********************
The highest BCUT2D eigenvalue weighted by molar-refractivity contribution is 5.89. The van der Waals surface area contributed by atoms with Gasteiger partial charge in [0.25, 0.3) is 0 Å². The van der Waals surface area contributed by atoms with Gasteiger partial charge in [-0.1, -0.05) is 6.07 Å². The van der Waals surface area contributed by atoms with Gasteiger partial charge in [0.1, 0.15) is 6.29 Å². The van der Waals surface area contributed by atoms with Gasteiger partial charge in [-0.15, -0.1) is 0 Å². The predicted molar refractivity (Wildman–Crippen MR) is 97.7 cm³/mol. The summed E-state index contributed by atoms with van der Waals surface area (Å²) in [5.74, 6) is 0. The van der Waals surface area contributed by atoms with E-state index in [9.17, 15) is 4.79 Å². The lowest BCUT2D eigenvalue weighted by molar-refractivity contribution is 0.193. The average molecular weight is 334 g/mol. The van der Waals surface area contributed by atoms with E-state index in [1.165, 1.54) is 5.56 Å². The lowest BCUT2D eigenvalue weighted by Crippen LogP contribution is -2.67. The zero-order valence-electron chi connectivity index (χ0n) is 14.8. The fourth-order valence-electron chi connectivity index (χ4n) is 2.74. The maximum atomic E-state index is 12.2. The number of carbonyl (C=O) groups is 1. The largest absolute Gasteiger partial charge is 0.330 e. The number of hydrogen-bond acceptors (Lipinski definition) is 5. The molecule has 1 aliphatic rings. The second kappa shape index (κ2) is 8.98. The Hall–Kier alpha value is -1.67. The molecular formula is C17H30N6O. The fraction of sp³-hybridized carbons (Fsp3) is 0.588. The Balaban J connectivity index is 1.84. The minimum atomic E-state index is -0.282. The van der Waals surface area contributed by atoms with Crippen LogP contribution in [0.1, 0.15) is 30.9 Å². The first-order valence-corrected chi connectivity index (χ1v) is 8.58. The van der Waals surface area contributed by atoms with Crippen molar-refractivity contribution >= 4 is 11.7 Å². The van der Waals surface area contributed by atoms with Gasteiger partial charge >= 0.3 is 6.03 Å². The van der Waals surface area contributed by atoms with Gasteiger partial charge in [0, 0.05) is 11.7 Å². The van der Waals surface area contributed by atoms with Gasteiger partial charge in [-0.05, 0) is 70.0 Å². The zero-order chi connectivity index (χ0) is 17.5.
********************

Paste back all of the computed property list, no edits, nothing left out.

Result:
The highest BCUT2D eigenvalue weighted by molar-refractivity contribution is 5.89. The van der Waals surface area contributed by atoms with Gasteiger partial charge in [0.25, 0.3) is 0 Å². The van der Waals surface area contributed by atoms with Gasteiger partial charge in [-0.1, -0.05) is 6.07 Å². The van der Waals surface area contributed by atoms with Gasteiger partial charge in [0.1, 0.15) is 6.29 Å². The van der Waals surface area contributed by atoms with Gasteiger partial charge in [-0.15, -0.1) is 0 Å². The predicted molar refractivity (Wildman–Crippen MR) is 97.7 cm³/mol. The summed E-state index contributed by atoms with van der Waals surface area (Å²) in [5.74, 6) is 0. The van der Waals surface area contributed by atoms with E-state index in [9.17, 15) is 4.79 Å². The lowest BCUT2D eigenvalue weighted by molar-refractivity contribution is 0.193. The average molecular weight is 334 g/mol. The van der Waals surface area contributed by atoms with E-state index in [1.165, 1.54) is 5.56 Å². The lowest BCUT2D eigenvalue weighted by Crippen LogP contribution is -2.67. The zero-order valence-electron chi connectivity index (χ0n) is 14.8. The fourth-order valence-electron chi connectivity index (χ4n) is 2.74. The maximum atomic E-state index is 12.2. The number of carbonyl (C=O) groups is 1. The largest absolute Gasteiger partial charge is 0.330 e. The number of hydrogen-bond acceptors (Lipinski definition) is 5. The molecule has 1 aliphatic rings. The second kappa shape index (κ2) is 8.98. The Hall–Kier alpha value is -1.67. The molecular formula is C17H30N6O. The fraction of sp³-hybridized carbons (Fsp3) is 0.588. The Balaban J connectivity index is 1.84. The minimum atomic E-state index is -0.282. The van der Waals surface area contributed by atoms with Crippen LogP contribution in [0.1, 0.15) is 30.9 Å². The first-order valence-corrected chi connectivity index (χ1v) is 8.58. The van der Waals surface area contributed by atoms with Crippen molar-refractivity contribution >= 4 is 11.7 Å². The van der Waals surface area contributed by atoms with Gasteiger partial charge >= 0.3 is 6.03 Å². The van der Waals surface area contributed by atoms with Gasteiger partial charge in [0, 0.05) is 11.7 Å². The van der Waals surface area contributed by atoms with Gasteiger partial charge in [-0.05, 0) is 70.0 Å². The zero-order chi connectivity index (χ0) is 17.5.